But once you hit 50 your can put 24k a year in your 401K and employers can match up to 16k.

If you do all equities and have an employer giving you the 16K match and work till 67 you can most likely get to one million even starting at 50 if you have a strong bull market.
Jeez - tell me the percentage that get a 16K match! I get $1,200!
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Old 01-29-2016, 01:04 PM
 
Location: Central IL
15,224 posts, read 8,518,332 times
Reputation: 35622
Quote:
Originally Posted by DelightfulNYC View Post
You either at 50 need to do the whole max $24,000 a year with a company that gives a match till you are 65 or start early and stay the course.

My wife only contributed 5% a year to her 401K for the 14.5 years she worked and her salary started at 28k and ended at 55k. She has around $400,000 in her 401k.

But she joined her 401k summer of 1986 at 21 years of age and when stock mkt crash happened in October 1987 she had peanuts in the account. So pretty much from November 1987 till around November 1998 she was buying stocks at fire sale prices and reinvesting all dividends.

She stayed the course and in crash after 9/11 and crash in late 2008 still left it all equities and even though not contributing reinvesting dividends the thing kept growing and growing.

With my math she will easily break one million in retirement and will have only put in around $30,000 of her own money.

Just think the lousy $1,500 she put into stocks in 1988 alone has had incredible compounding for 28 years at a time when the Dow was around 1,950. Today it is over 16,000. But wait she got a 100% match up to 5%. So every $1,500 is at least $31,000 today

it is hard to imagine how anyone could not have one million in a 401k when they retire.
Yes....but even though your wife stayed fully invested and didn't try to "time the market" she did in fact benefit HUGELY from being in the market for that very specific era of time. People tend to take a bit more credit for their good fortune than they might if they'd lived 20 or even 10 years earlier or later....
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Old 01-29-2016, 01:06 PM
 
Location: Central IL
15,224 posts, read 8,518,332 times
Reputation: 35622
To the OP...until recently women didn't have great odds of even approaching the savings power of their husbands. And frankly, I'd say few husbands counted on their wives to add much of anything! Whatever it was was a bonus so now that women are making substantial contributions everyone is amazed! But now the stakes seem to be raised? One million isn't enough - it's TWO?! Please....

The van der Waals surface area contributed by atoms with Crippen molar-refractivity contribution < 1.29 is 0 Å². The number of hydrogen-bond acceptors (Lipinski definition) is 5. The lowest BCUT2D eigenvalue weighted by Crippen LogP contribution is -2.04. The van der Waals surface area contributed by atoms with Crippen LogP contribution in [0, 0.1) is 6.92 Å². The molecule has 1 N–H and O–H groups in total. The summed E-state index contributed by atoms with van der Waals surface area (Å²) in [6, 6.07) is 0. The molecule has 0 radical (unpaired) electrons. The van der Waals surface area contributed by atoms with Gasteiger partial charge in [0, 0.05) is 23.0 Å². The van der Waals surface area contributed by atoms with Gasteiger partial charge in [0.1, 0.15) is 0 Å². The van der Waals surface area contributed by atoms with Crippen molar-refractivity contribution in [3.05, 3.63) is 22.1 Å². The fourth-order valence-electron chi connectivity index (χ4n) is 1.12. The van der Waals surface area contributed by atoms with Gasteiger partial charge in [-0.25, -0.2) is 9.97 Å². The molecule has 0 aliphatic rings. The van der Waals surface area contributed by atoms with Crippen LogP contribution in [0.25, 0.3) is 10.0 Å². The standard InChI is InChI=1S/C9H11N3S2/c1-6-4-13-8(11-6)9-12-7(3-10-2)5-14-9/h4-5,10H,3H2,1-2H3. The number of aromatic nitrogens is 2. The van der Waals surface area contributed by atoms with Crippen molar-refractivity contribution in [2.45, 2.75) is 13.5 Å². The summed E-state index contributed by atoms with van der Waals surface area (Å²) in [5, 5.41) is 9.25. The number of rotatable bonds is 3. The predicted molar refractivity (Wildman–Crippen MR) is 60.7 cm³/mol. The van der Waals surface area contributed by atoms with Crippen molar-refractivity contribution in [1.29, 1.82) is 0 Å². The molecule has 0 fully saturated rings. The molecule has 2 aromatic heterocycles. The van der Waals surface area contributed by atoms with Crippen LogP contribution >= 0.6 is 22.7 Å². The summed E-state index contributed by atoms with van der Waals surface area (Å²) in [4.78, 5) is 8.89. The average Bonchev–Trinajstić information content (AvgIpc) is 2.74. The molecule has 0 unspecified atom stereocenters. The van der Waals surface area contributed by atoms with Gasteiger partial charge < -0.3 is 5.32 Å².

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Old 01-29-2016, 01:14 PM
 
Location: SoCal
13,225 posts, read 6,320,879 times
Reputation: 9827
I thought it was for one person. I know my brother and his wife are in this category. My sister, who never got married, who didn't earn very much came very close(last time I had to step in to help her work the numbers). I think it was the equivalent of pre 2008 crash, have half a million and a house paid off for a single person.

Last edited by NewbieHere; 01-29-2016 at 02:09 PM..
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Old 01-29-2016, 01:15 PM
 
Location: Moku Nui, Hawaii
9,672 posts, read 18,860,204 times
Reputation: 8570
Saving a million dollars is for folks who never heard the word 'cashflow'.
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Old 01-29-2016, 01:39 PM
 
269 posts, read 232,194 times
Reputation: 418
I did it and I am now 54. I have never made more than $50K/year.


My dad taught us at a young age the rule about COMPOUND INTEREST etc.... and he also drilled these 3 rules into our heads:


1. Save 10% of your income EVERY YEAR, no matter how much you make.
2. NEVER finance a depreciating asset (cars etc..)
3. LIVE BELOW YOUR MEANS!!


The book "The Millionaire Next Door" goes into all of these things I just assumed were common sense.


I buy a car (for cash) a year or 2 old and keep it for 10 years then do it all over again.


When I bought my house I always took the monthly payment and divided it by 12 and included that extra amount each month w/ my normal payment.


The house was paid off in 24 years instead of 30.


With each pay raise I got I did NOT go out and buy a better car or a bigger house (like some people), my lifestyle stayed the same. Nice trips each year and good whiskey in the liquor cabinet. Some things you do NOT skimp on!

Last edited by JohnCurtisEstes; 01-29-2016 at 01:56 PM..